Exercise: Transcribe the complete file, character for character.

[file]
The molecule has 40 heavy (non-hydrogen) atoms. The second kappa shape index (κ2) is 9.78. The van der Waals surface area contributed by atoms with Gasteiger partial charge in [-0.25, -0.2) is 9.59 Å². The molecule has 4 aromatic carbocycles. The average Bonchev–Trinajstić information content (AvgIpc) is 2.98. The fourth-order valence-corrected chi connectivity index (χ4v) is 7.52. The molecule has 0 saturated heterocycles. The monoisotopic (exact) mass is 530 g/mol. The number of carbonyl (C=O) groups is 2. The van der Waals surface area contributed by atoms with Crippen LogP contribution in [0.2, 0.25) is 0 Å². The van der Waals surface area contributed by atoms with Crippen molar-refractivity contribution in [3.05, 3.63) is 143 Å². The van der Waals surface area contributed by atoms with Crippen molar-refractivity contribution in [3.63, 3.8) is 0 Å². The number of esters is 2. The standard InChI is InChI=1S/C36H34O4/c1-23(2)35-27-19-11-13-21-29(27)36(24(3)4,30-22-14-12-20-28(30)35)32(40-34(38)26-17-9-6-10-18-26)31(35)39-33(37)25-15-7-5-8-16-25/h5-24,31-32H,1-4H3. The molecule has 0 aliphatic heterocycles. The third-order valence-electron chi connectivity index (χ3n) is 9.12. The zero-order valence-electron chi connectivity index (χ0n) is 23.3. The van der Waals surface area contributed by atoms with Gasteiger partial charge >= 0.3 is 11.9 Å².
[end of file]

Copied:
The molecule has 40 heavy (non-hydrogen) atoms. The second kappa shape index (κ2) is 9.78. The van der Waals surface area contributed by atoms with Gasteiger partial charge in [-0.25, -0.2) is 9.59 Å². The molecule has 4 aromatic carbocycles. The average Bonchev–Trinajstić information content (AvgIpc) is 2.98. The fourth-order valence-corrected chi connectivity index (χ4v) is 7.52. The molecule has 0 saturated heterocycles. The monoisotopic (exact) mass is 530 g/mol. The number of carbonyl (C=O) groups is 2. The van der Waals surface area contributed by atoms with Crippen LogP contribution in [0.2, 0.25) is 0 Å². The van der Waals surface area contributed by atoms with Crippen molar-refractivity contribution in [3.05, 3.63) is 143 Å². The van der Waals surface area contributed by atoms with Crippen molar-refractivity contribution in [3.63, 3.8) is 0 Å². The number of esters is 2. The standard InChI is InChI=1S/C36H34O4/c1-23(2)35-27-19-11-13-21-29(27)36(24(3)4,30-22-14-12-20-28(30)35)32(40-34(38)26-17-9-6-10-18-26)31(35)39-33(37)25-15-7-5-8-16-25/h5-24,31-32H,1-4H3. The molecule has 0 aliphatic heterocycles. The third-order valence-electron chi connectivity index (χ3n) is 9.12. The zero-order valence-electron chi connectivity index (χ0n) is 23.3. The van der Waals surface area contributed by atoms with Gasteiger partial charge >= 0.3 is 11.9 Å².